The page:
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State measure to help combat invasive insect introduced

KAILUA-KONA, Hawai‘i — The state House of Representatives Committee on Finance took up a measure on Thursday to fund mitigation and control of the two-lined spittlebug, an invasive pest that has destroyed thousands of acres of pasture land on Hawai‘i Island.

The two-lined spittlebug is an invasive insect that destroys key forage grasses used by the livestock ranching industry. In 2016, the state’s first two-lined spittlebug infestation was discovered in Kealakekua, where the pest ravaged nearly 2,000 acres of pastureland.

Grasses damaged by two-lined spittlebug infestations are often unsalvageable and must be replanted. Pastures do not recover after infestation but instead are replaced by invasive plants like fireweed, pamakani, and blackberry. The spittlebug is a serious threat to the ranching industry in Hawai‘i, where most of the livestock depend on the grasses attacked by the insect.

Monthly surveys conducted on Hawai‘i Island since 2017 indicate that the two-lined spittlebug is rapidly spreading across the island and, as of September 2021, has infested more than 278 square miles of land spanning from Pu‘u Wa‘awa‘a to Honaunau.

The state’s livestock industry annually produces an estimated value of more than $68,000,000 with more than 142,000 beef cattle on more than 1,300 ranches. Collectively, these ranches cover more than 20 percent of the state’s land area.

House Bill 2131 details that it is crucial the state addresses the threat of the two-lined spittlebug and restrict its spread, as it harms Hawai‘i’s livestock industry, employment and food security.

In its original iteration, the bill asked for an $800,000 appropriation in fiscal year 2024-25 for the Department of Agriculture to mitigate and control infestations of the two-lined spittlebug and undertake recovery efforts for lands damaged by the invasive bug and take measures, including the use of insecticides, weed management, and reseeding of pastures, as necessary, to reduce the population and assist in recovery efforts.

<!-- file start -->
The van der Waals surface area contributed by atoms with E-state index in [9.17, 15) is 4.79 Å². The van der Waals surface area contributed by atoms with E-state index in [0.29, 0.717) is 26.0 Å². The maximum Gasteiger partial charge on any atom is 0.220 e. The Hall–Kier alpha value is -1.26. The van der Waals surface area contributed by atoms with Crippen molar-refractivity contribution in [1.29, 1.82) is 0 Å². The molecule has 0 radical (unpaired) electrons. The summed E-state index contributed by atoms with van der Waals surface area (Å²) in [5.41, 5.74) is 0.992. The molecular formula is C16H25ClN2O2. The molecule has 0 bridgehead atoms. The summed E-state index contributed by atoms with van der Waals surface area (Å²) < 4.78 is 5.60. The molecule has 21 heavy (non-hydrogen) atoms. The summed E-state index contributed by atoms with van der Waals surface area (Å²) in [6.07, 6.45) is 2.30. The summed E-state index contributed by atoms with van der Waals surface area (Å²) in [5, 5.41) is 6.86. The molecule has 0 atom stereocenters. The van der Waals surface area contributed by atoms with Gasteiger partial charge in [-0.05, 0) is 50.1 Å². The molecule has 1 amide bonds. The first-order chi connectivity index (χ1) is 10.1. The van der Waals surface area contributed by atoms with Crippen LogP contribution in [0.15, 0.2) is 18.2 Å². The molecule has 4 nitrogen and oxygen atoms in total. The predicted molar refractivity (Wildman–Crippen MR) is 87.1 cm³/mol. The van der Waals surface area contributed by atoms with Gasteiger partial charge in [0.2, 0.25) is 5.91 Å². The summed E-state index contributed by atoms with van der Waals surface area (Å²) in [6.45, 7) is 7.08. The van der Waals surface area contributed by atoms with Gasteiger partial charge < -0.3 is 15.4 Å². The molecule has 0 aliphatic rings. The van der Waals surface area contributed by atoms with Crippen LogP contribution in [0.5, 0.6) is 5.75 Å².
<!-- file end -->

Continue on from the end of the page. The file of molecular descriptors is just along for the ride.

There was unanimous support for the bill in the form of written and in-person testimony.

Dexter Kishida from the Department of Agriculture testified in support of the measure, pointing out that so far the infestation is contained to one area.

“With the right amount of resources we will be able to empower our ranchers and assist them to get rid of this pest,” he said. “We need to think holistically that a diversity of rangeland grasses are also necessary to ensure our ranch lands stay productive and are able to withstand these kinds of pests.”

Nicole Galase of the Hawai‘i Cattlemen’s Council said this is a top priority her organization is asking the state to fund.

“Ranchers in Kona have already spent hundreds of thousands of dollars each year battling this invasive species,” she said in her testimony. “It is still contained in an area which means these funds that we would put for this will make a huge impact. We ask that you help us address this pest before it becomes too far spread and reduces our ability to produce food.”

Rep. David Tarnas, co-sponsor of the bill, recognized the urgency in passing the bill.

“This is a very important bill because the two-lined spittlebug is posing an existential threat to our livestock ranching industry,” he said. “It has rendered thousands and thousands of acres of pastureland useless for ranching and we have to figure out a way to deal with it. This is a very important appropriations request.”

Rep. Kirstin Kahaloa’s district has been heavily impacted by the invasive bug.

“We have seen time and time again the catastrophic impacts of allowing an invasive pest to proliferate,” she said. “The tragedies far outnumber the successes. The best time to invest in biosecurity is before an invasive species gains a foothold. The next best time is as soon as possible. The state may have some financial challenges ahead of us, but the spittlebug is not dawdling, and neither should we.”

The bill was passed in the Finance Committee with an amendment to remove the requested dollar amount for one to be later determined.
Source: The Garden Island

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